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Family Meals Focus

The Ellyn Satter Institute Newsletter

Pregnancy weight restriction: Harming without helping

by Ellyn Satter, Registered Dietitian and Family Therapist

Restricting weight gain during pregnancy does way more harm than good to both the mother and the baby. Standards for weight gain increase the risk of undermining the mother’s metabolism as well as distorting feeding dynamics throughout the child’s growing-up years. Attitudes of negativity and control toward eating and weight management implanted during pregnancy are likely to persist and generalize to feeding the infant, child and family. While Institute of Medicine weight-gain guidelines are moderate and offer a range of target weights, they are still absolute. Achieving such weight standards during pregnancy is no more realistic or possible than achieving stated weight standards at any other time in the life cycle. 

Diets don’t work during pregnancy, either

Absolute standards teach the pregnant woman to distrust and control her body, undermine her eating competence, and disrupt her metabolism.
 

The studies noted in this newsletter show that weight-loss efforts are no more effective in safely producing sustained weight loss when applied during pregnancy than at any other time. In fact, food restriction and striving for a defined weight-gain outcome is particularly dangerous during pregnancy, as demonstrated by the dietary behavior of pregnant women who have weight concerns.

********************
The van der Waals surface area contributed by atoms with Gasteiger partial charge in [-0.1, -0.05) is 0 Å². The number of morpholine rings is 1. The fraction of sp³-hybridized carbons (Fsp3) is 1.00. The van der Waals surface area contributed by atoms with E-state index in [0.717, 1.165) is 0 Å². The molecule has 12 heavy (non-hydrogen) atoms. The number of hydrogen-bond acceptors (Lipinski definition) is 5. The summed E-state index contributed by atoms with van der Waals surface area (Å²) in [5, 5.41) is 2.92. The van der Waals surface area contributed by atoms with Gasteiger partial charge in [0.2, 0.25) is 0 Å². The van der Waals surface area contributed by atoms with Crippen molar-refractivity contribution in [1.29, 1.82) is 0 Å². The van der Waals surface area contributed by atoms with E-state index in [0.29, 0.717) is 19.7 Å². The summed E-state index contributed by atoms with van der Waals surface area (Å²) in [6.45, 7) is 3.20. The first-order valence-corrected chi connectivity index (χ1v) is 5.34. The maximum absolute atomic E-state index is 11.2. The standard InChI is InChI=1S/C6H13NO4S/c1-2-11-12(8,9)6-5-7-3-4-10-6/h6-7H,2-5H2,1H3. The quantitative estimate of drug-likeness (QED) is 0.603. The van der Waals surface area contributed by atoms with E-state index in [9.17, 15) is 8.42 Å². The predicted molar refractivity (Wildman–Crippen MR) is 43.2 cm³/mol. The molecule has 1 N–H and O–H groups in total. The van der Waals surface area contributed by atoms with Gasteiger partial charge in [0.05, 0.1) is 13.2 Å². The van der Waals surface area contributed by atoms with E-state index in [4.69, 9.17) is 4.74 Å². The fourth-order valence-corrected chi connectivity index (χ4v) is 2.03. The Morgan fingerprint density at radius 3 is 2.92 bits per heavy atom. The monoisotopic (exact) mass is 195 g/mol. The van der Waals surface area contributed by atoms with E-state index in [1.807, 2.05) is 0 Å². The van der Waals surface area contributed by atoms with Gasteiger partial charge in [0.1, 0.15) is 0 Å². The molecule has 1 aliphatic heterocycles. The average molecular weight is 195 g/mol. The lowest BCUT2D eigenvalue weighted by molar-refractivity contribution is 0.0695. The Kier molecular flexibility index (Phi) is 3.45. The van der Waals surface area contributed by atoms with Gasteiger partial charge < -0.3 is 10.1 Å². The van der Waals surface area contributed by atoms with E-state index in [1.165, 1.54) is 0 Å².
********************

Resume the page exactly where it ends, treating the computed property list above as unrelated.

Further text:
• Most women diet, most of the time. 78% of women are attempting to lose weight or maintain weight loss at any one time.1 ”Overweight” women are particularly likely to be chronic dieters.
  • In contrast to women in the 1970s that we discussed in part 1 or this series, today’s chronically dieting women don’t know how to ”eat as much as they are hungry for and gain weight accordingly.” Chronic dieters lose touch with their internal regulators of hunger, appetite and satiety. When the pregnancy directive to stop dieting deprives them of their external guidelines for eating, they have neither internal nor external controls, and their eating is likely to become chaotic.
  • Many restrained eaters (chronic dieters) gain too much weight during pregnancy, others gain too little.2
  • A high proportion of women classified as overweight or obese, those most likely to be restrained eaters, gain more than IOM-recommended amounts during pregnancy.3
  • Compared with controls, food restriction interventions produce excess weight gain in many pregnant women.4,5
  • Pregnant women who strive to limit weight gain resort to extreme and potentially destructive weight-restrictive behaviors: not eating before an obstetric visit, trying not to look pregnant early in pregnancy, and trying to adjust monthly weight gain based on previous gain.6
  • Eating infrequently increases the risk of preterm delivery7 as does going without food for prolonged periods.8
  • Women who report weight-restrictive behaviors have higher anxiety, depression, anger, stress, and demoralization during pregnancy. These reactions are unrelated to the individual’s absolute body weight or BMI. Weight-restricting women have negative attitudes about weight gain even if they gain within recommended ranges.6